Republicans have a final deal on their tax bill — here's what's in it
- House and Senate Republicans have come to a preliminary final agreement on their compromise tax bill.
- The compromise bill would cut the corporate tax rate to 21% — instead of 20% in the original bills, but still much lower than the current 35% rate.
- The bill would also lower the top individual tax rate to 37% from the current 39.6%, a more generous cut than the Senate bill proposed originally.
Republican leaders on Wednesday reached an agreement on their final tax bill, paving the way for a federal tax code overhaul by Christmas.
Republicans are moving with full speed to pass the tax overhaul, a process that gained urgency after Democrat Doug Jones' unexpected victory Tuesday in Alabama's Senate election.
The bill, the Tax Cuts and Jobs Act, is in a conference committee to iron out discrepancies between the House and Senate versions of the legislation. The final version of the legislation could have significant changes from original versions that passed the House and Senate.
The Republican members of the committee are closing in on a deal that would make the corporate tax cuts slightly less generous while also lowering taxes on the wealthiest Americans. Sen. John Cornyn, the second-highest ranking Republican member in the Senate, said the deal was close on Wednesday.
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"We’re very close," Cornyn told Politico. "I don't want to get out in front of the chairmen, but we’ve very close."
Sen. Orrin Hatch, a conferee and chair of the Senate Finance Committee, told reporters the GOP members of the conference committee "got a pretty good deal." The Republican members were scheduled to go to the White House to brief the president on the deal.
The Associated Press reported that the GOP conferees came to a preliminary agreement on the bill on Wednesday.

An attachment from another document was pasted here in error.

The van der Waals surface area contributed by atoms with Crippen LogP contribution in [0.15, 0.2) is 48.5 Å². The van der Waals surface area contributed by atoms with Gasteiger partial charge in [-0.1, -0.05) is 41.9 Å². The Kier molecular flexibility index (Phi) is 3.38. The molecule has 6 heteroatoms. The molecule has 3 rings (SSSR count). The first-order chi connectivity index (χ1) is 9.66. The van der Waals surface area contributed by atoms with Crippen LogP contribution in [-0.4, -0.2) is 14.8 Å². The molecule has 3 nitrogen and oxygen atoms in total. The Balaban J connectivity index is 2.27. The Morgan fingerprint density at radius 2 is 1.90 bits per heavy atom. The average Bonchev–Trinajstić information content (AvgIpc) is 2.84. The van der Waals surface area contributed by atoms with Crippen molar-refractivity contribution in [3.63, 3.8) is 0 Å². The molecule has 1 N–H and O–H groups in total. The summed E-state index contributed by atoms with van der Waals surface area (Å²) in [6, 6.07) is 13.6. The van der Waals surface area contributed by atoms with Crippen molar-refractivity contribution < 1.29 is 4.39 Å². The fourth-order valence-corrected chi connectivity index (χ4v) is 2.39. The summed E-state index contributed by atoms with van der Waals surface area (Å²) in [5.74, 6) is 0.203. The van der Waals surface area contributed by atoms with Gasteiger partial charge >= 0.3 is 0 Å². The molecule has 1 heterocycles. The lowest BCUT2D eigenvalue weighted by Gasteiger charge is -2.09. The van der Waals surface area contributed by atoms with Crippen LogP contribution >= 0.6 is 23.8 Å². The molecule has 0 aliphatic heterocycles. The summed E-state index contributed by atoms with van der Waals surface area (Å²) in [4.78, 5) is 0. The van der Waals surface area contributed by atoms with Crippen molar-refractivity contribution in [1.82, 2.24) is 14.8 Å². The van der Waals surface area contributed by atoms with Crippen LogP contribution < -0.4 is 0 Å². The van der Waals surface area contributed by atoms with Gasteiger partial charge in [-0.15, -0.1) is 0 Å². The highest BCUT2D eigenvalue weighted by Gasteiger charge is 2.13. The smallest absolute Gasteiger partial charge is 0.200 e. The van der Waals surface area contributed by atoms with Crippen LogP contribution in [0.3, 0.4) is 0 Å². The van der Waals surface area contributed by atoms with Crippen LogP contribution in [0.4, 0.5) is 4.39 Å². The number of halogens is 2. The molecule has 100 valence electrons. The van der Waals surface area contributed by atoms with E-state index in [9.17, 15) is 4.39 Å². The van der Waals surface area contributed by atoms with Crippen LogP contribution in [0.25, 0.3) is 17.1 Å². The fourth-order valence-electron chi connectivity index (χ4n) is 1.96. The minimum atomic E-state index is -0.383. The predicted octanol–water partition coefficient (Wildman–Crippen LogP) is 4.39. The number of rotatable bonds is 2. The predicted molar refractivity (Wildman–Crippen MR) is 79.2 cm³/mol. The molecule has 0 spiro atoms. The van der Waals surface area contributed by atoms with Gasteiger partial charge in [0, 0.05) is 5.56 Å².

While the official text of the bill has not been released and would still need to be evaluated by congressional scorekeepers like the Joint Committee on Taxation, Republican leaders say they are aiming to hold a vote on the compromise bill on Monday and Tuesday. That could get the bill to Trump's desk by Wednesday or Thursday of next week.
While the TCJA's passage is not guaranteed, the GOP has enough of a cushion to get the bill through both chambers, and Jones' win is likely to light a political fire under the party to get it done.
Here's a rundown of some of the big changes that are being considered:
- A less generous corporate rate cut: Republicans may cut the corporate rate to 21% from the current federal rate of 35%, instead of the 20% proposed in both the house and Senate bills. The new rate would start in 2018.
- A lower top individual tax rate: The top individual bracket would drop to 37% instead of the 38.5% proposed in the Senate bill. It would still be down from the current 39.6%.
- Keep the estate tax, but raise the threshold to qualify: Instead of phasing out the estate tax over time, like the House bill, the compromise bill would instead simply increase the threshold for an estate to qualify — from $5.6 million to around $11 million. That aligns with the Senate bill.
- Repeal the corporate alternative minimum tax (AMT): The corporate AMT in the Senate bill was a sore spot for many companies because it would have negated the effects of many popular deductions and credits, like the research and development credit.
Some of the proposed changes could earn pushback from Republicans. Changes to healthcare provisions have prompted complains from GOP Sen. Susan Collins, and Sen. Marco Rubio also made noise on Twitter about not making the child tax credit more generous in the compromise bill.
"20.94% Corp. rate to pay for tax cut for working family making $40k was anti-growth but 21% to cut tax for couples making $1 million is fine?" Rubio tweeted on Tuesday.
The Florida Republican pushed for an amendment to be added to the original Senate TCJA that would have made the child tax credit refundable, but it was defeated.
Republicans can only afford two defections in the Senate for the bill to pass. Sen. Bob Corker, a Republican from Tennessee, voted against the original version of the legislation when it moved through the chamber.
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